About the Author
Steven Shorrock is an interdisciplinary humanistic, systems and design practitioner interested in human work from multiple perspectives.
Chartered Psychologist (CPsychol) & Chartered Ergonomist and Human Factors Specialist (CErgHF)
Tag Archives: just culture
In this short series, I highlight seven foes and seven friends of system safety, both for explanation and intervention. Each is a concept, meme, or device used in thinking, language, and intervention (reinforced by more fundamental foes that act as barriers to thinking). They are not the only foes or friends, of course, but they are significant ones that either crop up regularly in discussions and writings about safety, or else – in the case of friends – should do.
In this post, I outline seven foes of intervention. Continue reading
In many professions, specific terms – both old and new – are often established and accepted unquestioningly, from the inside. In some cases, such terms may create and perpetuate inequity and injustice, even when introduced with good intentions. One example that has played on my mind over recent years is the term ‘second victim’. Continue reading
This is the first of a short blog post series, on four kinds of ‘Human Factors’: ‘The Human Factor. Continue reading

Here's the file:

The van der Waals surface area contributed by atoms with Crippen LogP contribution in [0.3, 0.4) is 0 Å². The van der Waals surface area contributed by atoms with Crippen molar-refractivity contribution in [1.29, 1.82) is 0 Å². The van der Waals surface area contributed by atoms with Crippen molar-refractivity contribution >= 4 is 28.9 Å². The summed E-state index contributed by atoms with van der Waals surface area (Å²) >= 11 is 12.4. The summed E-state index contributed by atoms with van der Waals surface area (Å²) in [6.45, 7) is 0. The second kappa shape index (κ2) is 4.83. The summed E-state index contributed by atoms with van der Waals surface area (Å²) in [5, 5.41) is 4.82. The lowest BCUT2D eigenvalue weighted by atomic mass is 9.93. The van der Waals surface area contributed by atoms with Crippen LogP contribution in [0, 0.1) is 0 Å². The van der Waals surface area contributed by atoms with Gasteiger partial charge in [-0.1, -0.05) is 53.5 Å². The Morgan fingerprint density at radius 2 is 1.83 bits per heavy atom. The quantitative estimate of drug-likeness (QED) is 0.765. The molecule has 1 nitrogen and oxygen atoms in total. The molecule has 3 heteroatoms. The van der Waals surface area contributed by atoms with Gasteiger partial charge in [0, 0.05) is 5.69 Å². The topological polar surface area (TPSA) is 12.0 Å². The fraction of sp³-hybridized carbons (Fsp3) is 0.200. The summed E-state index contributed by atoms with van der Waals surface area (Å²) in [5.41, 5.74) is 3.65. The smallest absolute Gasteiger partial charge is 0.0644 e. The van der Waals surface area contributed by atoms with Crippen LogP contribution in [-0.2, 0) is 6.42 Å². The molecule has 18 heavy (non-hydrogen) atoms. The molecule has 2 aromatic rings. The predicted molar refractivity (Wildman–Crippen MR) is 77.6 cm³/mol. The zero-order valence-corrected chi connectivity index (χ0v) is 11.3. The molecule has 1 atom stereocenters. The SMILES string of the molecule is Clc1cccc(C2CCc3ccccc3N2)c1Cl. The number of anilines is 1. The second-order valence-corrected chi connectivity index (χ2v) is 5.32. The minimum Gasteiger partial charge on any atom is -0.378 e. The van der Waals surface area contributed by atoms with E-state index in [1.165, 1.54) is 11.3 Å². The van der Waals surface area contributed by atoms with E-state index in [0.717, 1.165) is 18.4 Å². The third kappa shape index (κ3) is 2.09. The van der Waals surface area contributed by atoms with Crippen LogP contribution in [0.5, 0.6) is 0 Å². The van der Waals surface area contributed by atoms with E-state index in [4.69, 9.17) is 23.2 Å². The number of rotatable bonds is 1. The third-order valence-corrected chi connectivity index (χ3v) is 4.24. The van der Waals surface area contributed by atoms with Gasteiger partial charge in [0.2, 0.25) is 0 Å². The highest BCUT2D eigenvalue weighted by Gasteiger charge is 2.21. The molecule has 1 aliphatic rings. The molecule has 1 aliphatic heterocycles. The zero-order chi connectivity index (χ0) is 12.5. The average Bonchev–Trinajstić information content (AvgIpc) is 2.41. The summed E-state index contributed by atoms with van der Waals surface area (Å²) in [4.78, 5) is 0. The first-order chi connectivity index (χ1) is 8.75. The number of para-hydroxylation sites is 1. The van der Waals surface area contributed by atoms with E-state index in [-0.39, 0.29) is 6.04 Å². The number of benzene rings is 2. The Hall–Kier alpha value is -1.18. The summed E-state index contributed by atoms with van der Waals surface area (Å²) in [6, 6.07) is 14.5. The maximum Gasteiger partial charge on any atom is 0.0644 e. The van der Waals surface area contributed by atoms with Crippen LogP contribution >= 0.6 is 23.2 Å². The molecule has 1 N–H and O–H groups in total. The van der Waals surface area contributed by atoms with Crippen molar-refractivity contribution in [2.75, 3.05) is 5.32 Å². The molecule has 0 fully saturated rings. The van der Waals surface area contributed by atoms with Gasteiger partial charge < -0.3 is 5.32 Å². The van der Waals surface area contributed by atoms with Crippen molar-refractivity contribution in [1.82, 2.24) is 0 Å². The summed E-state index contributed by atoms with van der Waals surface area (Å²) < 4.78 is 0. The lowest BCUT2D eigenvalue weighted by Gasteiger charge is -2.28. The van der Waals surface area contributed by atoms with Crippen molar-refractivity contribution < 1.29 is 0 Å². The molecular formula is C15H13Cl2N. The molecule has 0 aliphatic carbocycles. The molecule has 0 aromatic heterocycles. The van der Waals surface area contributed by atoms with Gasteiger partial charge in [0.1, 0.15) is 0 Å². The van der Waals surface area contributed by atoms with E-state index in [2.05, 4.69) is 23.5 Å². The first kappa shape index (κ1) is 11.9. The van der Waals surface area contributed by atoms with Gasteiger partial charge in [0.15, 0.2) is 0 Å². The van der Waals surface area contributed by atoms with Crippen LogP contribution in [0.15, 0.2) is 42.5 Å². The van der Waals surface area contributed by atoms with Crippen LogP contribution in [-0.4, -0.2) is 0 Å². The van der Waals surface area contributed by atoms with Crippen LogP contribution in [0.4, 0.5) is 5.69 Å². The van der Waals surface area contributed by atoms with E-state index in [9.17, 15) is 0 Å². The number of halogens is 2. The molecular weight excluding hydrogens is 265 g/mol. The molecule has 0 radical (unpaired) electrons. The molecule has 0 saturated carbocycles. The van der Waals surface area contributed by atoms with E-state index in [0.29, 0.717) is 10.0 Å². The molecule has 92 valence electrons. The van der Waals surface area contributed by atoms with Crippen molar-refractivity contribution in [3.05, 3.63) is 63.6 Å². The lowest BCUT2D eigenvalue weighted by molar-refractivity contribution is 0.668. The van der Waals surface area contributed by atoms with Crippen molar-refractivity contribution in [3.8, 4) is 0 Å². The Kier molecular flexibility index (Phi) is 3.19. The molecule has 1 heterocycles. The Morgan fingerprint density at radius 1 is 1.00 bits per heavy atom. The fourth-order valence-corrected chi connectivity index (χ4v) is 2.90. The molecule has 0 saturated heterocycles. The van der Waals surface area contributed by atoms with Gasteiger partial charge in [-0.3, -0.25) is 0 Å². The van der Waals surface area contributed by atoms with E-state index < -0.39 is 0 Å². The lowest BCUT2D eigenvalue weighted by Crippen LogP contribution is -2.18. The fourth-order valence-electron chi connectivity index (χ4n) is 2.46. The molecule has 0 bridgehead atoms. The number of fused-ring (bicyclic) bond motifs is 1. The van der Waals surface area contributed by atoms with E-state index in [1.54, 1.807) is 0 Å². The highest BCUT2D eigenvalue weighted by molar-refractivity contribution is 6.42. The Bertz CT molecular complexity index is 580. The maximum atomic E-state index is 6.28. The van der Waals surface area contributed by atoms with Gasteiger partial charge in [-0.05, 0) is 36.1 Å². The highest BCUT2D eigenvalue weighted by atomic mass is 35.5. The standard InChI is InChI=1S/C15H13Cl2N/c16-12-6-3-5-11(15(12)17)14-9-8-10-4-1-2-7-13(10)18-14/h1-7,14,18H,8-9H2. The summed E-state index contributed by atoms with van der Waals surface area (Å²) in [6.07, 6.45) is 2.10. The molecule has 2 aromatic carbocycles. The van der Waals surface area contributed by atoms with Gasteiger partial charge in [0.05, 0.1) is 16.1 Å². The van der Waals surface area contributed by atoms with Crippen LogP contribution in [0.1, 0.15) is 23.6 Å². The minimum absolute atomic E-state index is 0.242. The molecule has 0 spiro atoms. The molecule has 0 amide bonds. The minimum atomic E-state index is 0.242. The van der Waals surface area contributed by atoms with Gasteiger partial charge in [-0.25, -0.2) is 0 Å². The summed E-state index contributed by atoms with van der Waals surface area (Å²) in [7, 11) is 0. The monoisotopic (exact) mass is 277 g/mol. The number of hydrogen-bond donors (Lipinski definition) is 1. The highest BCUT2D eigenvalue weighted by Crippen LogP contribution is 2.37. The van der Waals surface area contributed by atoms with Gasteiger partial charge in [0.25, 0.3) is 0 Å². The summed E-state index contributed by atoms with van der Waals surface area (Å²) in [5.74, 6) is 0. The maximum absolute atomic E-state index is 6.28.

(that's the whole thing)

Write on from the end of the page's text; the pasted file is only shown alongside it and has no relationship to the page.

It was always going to happen. The wrong Best Picture winner was read out live on air at The Oscars. Someone had to take the blame. Attention first turned to Warren Beatty and Faye Dunaway. They, after all, ‘touched it last’. But … Continue reading
When we think about just culture, we usually think about accidents and incidents, associated ‘honest mistakes’ and ‘negligence’ (by whatever name), as well as official responses to these, at company and judicial level. The notion of just culture is driven … Continue reading
Written and directed by Matthew Wilkinson. A thrilling modern tragedy about a Russian architect driven to revenge after losing his family in a plane crash. Cal MacAninch and Thusitha Jayasundera give electrifying performances in this searing new play about the … Continue reading
There has been much talk in recent years about ‘never events’ and ‘zero harm’, similar to talk in the safety community about ‘zero accidents’. It sounds obvious: no one would want an accident. And we all wish that serious harm would not result from accidents. But as expressed and implemented top-down, never/zero is problematic for many reasons. In this post, I shall outline just a few, as I see them. Continue reading